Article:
Due to high dynamics of change in modern socio-economical environment, companies have to generate new methods of responsiveness to arising challenges. One of the ways to gain sufficient competitive advantage is quality orientation. Although Kaizen is deemed to be one of the core elements of quality improvements, its modern impact is being underestimated. Four basic components of the philosophy - essence, innovation, personal and quality control allows to frame an integrated quality system which will lead to performance improvement. Arising discussion is formulated as following - how to implement these four elements into organizational structure. The central contribution and novelty of this paper is a contemporary integrated approach on improvement internal organizational processes on the basis of Kaizen. The study uncovers several conceptual blocks: theoretical basis of Kaizen philosophy, comparative analysis of methods to implement Kaizen in organization; development of method to implement Kaizen concept, evaluation of «Kaizen effect». The research adopted case study method, collecting data from various sources – documentation investigation, structured questionnaire and interviews - in order to ensure its representativity. The paper would be useful not only for scientists discovering modern Kaizen impact, but also for experts willing to implement kaizen philosophy on practice.
This publication contains materials of the scientific conference on "The constitutional theory and practice of public authorities: patterns and deviations", held in April 2015 at the initiative of the Department of Constitutional and Municipal Law at the Faculty of Moscow State University Lomonosov.
The publication is addressed to teachers, graduate students, applicants, students of universities, scientists - employees of legal academia. It is lso of interest to those working or studying in the faculties of political science, philosophy and sociology of education, for deputies and members of staff of representative bodies.
Traditionally, in applied theory and sociological tradition commitment is considered in a positive manner, along with such phenomenon as solidarity and trust. However, as a complex phenomenon commitment requires the broadening of its interpretation, and trust along with power as a functional equivalent of trust has to be included in interpretation basis of commitment.
In Russia, the label “Generation X” became popular upon the translation of Douglas Coupland’s famous book, Generation X: Tales for an Accelerated Culture, into Russian in 1998. Thereupon the term achieved popularity following the publication of a series of articles about the modern youth phenomenon in the journal OM, which in the mid-’90s conducted open liberal, cultural politics and was orientated toward presenting the real cultural order of the day to Russian readers. It is important to note that in today’s Russian context (journalistic and academic) there exist several different versions of who is Generation X and what is the chronology that determines the generation. One of the chronologies that has been taken up by Russian researchers is the reading of “generation” according to years of birth, which looks as follows: the Silent Generation (1923–1943), Baby Boomers (1943–1963), Generation X (1963–1984), the Millennium Generation or Generation Y (1984–2000), and Generation Z (2000–?). Other homegrown researchers consider that the characteristics of Generation X are only beginning to become apparent today. This is explained by the specific historical path of post-Soviet Russia. Toward the ’90s, young people, just as the heroes of the book by Coupland, experienced the difficult period of a double breaking up of society, and therefore can be only partially compared to their Western contemporaries. The childhood and youth of these young people took place in the later Soviet period. They succeeded in being both pioneers and Komsomols (the Communist Union of Youth). They were able to go to the university at the very peak of the social collapse and to finish higher education in what was now a different country. It is likely, therefore, that young people born from the end of the ’80s to the beginning of the ’90s can be, to a large extent, included as those belonging to Generation X at the end of the 20th century. They already completely fall under the Soviet and post-Soviet experience of socialization and ideology as a result of the politics of the iron curtain and the particular political practices of establishing a new identity—“building communism.” In this case, the stress moves away from striving to define exact dates of birth of a generation to searching for similar characteristics in terms of world outlook, specific trends, key ideas and practices, similar traits and ideals, vectors of generational solidarity, and their significant difference from other contemporaries.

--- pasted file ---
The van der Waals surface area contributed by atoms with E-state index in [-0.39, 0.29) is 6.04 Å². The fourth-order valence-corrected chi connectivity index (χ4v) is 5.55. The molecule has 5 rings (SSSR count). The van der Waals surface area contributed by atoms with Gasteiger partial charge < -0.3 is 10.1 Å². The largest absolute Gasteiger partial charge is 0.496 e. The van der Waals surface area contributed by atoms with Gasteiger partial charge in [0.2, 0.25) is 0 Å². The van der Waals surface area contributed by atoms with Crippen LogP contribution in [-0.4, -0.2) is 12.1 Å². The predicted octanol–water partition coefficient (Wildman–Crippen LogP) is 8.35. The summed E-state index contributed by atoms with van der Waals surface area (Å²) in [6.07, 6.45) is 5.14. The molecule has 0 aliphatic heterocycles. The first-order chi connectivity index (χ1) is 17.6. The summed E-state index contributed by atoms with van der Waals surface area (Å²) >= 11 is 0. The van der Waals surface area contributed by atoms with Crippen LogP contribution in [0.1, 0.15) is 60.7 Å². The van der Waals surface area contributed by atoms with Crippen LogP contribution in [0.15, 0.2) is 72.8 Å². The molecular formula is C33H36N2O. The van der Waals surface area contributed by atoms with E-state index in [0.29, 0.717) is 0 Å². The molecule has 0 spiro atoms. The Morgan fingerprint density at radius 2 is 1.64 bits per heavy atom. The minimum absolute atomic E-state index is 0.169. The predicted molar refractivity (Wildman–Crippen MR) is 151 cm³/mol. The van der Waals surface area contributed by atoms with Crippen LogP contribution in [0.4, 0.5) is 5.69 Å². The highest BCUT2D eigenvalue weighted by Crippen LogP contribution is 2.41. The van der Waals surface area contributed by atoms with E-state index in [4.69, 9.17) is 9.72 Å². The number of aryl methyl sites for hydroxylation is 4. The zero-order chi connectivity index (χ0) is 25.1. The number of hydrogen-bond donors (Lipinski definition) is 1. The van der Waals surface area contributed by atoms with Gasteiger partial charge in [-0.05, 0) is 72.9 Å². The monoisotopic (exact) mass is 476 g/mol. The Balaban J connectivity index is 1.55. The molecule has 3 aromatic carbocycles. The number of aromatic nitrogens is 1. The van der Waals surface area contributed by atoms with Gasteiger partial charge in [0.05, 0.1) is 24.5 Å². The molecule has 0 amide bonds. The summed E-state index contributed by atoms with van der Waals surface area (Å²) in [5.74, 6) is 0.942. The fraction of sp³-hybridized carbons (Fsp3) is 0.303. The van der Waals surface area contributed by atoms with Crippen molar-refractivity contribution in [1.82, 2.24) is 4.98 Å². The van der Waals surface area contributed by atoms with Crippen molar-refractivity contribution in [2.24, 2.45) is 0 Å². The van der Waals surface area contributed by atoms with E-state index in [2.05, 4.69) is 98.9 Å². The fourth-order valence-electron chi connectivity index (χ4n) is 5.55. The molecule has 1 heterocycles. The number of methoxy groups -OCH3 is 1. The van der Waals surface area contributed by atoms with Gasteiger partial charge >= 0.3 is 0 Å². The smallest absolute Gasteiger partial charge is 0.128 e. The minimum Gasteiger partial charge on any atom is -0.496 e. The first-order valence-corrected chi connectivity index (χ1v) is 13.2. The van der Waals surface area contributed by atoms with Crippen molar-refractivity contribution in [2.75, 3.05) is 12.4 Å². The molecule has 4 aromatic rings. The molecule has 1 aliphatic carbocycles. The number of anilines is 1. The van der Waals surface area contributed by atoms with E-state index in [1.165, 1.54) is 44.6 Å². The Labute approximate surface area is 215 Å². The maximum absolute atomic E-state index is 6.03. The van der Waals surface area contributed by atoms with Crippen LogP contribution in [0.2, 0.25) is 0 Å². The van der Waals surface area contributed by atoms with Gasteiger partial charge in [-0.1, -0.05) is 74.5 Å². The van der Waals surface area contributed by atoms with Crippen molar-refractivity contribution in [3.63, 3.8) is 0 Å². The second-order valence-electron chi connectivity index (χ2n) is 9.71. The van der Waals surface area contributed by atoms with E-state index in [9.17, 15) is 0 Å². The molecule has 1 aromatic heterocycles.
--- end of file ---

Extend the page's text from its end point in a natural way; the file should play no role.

The paper analyses Richard Rorty's views on solidarity and shows that the moral particularism that Rorty derives from the idea of solidarity is unfounded. Using the conceptual tools of social ontology the paper demonstrates that a theory of solidary morals can cover Rorty's main metaethical concerns, i. e. his commitment to liberalism and denial of cognitivism, without taking a stance in the controversy between universalists and particularists. The only relevant question that remains is whether or not a given social group, nation, or culture understands itself as universalist. Whether or not this is conceivable cannot be decided on philosophical grounds.
In article techniques of modeling of radio-electronic equipment in subsystems of ASONIKA-M and АSONIKА-М-IGS are considered, and also the method of increase of reliability of bearing constructions of radio-electronic equipment is described. Examples are resulted.